What if your company had an app that was the 2nd BEST SELLING Spanish education app over the past half year? What if it’s reviews were EXCEPTIONAL? What if that app were called Learn Spanish and listed the word “Spanish” as its most important keyword when it submitted its latest version through iTunes Connect? Where should it come back in search results when someone types “Spanish” in an App Store search box?
Answer: 70th place.
Yes, this is the lovely world of iTunes SEO that Brainscape deals with every day. While we have luckily given our Spanish app a great boost by naming it Learn Spanish (which is one of the most important search phrases for someone looking to, well, learn Spanish), we are puzzled by the results of many other search-term combinations on the App Store.
Take our Learn Spanish* app as an example. Sure, if you type “learn spanish” into the search box, Brainscape’s 5-star-rated Learn Spanish app does indeed pop up as the #1 search result, out of hundreds of matches. But if you reverse the search terms and type “spanish learn”, the app is now the 29th search result!
OK, you say. This is probably because the other 28 app titles must start with the word “Spanish” and therefore give higher prominence to the “spanish learn” search phrase beginning with that word, right? Nope! In fact, the 10th search result is a poorly-rated app called 123 Color: Talking Coloring Book with English & Spanish Voiceovers. This app’s title is MUCH further from the search terms “spanish learn” than Brainscape’s app that is actually entitled Learn Spanish.
The results are even stranger when – as previously mentioned – you search for the word “spanish” by itself. Many of the first 69 results for this term don’t even have the word “Spanish” in them at all! And most of the other ones have significantly lower average ratings (and fewer sales) than Brainscape’s Learn Spanish app. What is the method to Apple’s search madness? After all, we are doing everything else necessary to optimize our App Store revenue.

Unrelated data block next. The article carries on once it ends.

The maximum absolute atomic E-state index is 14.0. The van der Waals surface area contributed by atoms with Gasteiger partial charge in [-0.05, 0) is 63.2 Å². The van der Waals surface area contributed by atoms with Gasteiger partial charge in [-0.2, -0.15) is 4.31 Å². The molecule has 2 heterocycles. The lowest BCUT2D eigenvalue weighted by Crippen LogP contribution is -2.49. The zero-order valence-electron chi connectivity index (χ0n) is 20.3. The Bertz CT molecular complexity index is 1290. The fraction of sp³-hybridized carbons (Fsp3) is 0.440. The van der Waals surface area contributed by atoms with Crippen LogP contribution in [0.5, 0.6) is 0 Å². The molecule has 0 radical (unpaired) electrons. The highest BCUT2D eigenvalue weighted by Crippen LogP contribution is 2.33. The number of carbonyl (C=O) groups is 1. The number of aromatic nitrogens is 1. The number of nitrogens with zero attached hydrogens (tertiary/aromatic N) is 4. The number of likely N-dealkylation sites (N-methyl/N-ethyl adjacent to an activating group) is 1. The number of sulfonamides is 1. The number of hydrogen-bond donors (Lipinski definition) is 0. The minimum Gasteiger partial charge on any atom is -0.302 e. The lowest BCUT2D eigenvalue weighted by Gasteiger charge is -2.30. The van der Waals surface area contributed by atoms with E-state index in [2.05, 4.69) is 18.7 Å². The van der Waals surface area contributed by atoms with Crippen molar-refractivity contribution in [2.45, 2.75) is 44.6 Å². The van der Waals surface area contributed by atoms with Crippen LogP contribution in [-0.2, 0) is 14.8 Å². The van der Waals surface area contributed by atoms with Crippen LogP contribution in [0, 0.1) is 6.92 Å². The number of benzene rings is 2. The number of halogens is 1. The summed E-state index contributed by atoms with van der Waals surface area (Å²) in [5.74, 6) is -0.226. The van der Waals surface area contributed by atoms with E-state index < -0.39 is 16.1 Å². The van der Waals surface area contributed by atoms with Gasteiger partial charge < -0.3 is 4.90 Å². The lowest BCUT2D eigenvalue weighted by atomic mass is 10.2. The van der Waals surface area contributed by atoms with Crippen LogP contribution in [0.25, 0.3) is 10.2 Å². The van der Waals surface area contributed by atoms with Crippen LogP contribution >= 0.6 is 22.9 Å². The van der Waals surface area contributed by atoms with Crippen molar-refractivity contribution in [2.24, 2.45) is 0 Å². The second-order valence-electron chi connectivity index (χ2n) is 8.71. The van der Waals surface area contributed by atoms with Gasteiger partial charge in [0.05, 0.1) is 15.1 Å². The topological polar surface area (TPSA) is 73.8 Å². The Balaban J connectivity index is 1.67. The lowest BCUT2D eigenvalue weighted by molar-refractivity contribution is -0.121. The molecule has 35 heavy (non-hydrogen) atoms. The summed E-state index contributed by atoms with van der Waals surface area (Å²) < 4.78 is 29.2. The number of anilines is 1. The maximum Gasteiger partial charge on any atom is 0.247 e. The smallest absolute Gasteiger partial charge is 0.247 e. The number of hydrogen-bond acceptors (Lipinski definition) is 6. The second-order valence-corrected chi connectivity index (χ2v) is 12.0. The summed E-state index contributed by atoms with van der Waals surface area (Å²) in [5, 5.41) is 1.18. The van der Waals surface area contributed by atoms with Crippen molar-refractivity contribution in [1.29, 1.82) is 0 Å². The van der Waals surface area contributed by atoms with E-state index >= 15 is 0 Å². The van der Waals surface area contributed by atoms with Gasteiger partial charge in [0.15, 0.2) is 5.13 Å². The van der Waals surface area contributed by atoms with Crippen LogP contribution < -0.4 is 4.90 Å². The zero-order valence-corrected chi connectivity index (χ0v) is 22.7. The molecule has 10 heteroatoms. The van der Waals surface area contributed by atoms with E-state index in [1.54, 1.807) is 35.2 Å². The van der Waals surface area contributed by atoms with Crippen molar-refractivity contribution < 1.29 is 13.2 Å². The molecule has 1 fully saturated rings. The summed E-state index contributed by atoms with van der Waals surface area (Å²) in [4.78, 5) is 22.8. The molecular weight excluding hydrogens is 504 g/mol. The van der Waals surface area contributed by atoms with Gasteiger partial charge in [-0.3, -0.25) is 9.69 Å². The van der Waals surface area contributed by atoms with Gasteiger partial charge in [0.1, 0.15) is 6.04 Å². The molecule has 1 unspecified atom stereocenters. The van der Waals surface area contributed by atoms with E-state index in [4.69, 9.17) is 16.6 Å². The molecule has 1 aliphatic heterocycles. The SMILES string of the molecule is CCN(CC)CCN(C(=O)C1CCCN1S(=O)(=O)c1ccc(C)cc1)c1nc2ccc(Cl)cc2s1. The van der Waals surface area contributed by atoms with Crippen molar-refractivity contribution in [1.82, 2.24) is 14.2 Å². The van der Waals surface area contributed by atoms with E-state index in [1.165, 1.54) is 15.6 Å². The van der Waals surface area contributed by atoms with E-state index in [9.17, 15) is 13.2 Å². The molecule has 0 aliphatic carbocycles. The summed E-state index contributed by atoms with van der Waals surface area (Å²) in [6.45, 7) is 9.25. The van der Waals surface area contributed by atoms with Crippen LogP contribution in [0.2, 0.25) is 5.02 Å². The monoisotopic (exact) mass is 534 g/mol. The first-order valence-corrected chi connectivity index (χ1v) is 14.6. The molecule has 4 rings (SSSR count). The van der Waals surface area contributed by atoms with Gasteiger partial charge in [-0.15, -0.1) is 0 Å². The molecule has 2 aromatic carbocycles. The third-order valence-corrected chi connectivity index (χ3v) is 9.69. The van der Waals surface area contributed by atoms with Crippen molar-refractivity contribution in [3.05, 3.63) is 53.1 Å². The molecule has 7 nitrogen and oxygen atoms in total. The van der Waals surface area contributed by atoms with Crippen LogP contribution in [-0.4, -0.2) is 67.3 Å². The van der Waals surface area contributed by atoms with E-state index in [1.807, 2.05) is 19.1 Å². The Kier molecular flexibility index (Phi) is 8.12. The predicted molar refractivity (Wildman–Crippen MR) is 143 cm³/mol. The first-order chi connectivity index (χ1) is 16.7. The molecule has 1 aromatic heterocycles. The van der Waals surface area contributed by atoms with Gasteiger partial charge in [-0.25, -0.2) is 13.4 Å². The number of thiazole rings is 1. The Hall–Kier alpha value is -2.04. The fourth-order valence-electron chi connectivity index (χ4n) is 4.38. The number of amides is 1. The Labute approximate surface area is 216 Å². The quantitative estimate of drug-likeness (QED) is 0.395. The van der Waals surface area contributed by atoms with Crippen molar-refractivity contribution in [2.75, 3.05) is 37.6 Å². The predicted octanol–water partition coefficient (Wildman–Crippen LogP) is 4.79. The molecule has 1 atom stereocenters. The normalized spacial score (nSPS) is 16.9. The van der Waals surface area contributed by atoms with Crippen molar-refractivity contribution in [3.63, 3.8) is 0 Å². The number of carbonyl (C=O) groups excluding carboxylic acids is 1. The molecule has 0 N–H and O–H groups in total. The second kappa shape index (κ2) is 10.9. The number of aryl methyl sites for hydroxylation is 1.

Our hypothesis is that there is some degree of Apple’s employees’ aesthetic preferences incorporated into their search algorithm. When Apple’s reviewers validate each app update for fitness for the App Store, they must be setting some database flag for whether the app is visually remarkable. Admittedly, many of the apps that beat Brainscape in searches (other than those that are verbatim matches for the phrase “Learn Spanish”) are indeed somehow “unique” in their use of images, animations, or some other type of buzz-worthy functionality. While this does not mean the apps are actually good for learning a language, the apps do make Apple’s App Store look exciting and dynamic, and therefore help support Apple’s visually focused marketing campaigns.
Lesson: If you want to show up higher in App Store search results, design some visually outstanding screens, even if they are not necessarily important to your app’s functionality or usability. Steve Jobs’ insistence for beautiful design lives on in the App Store’s search algorithm.
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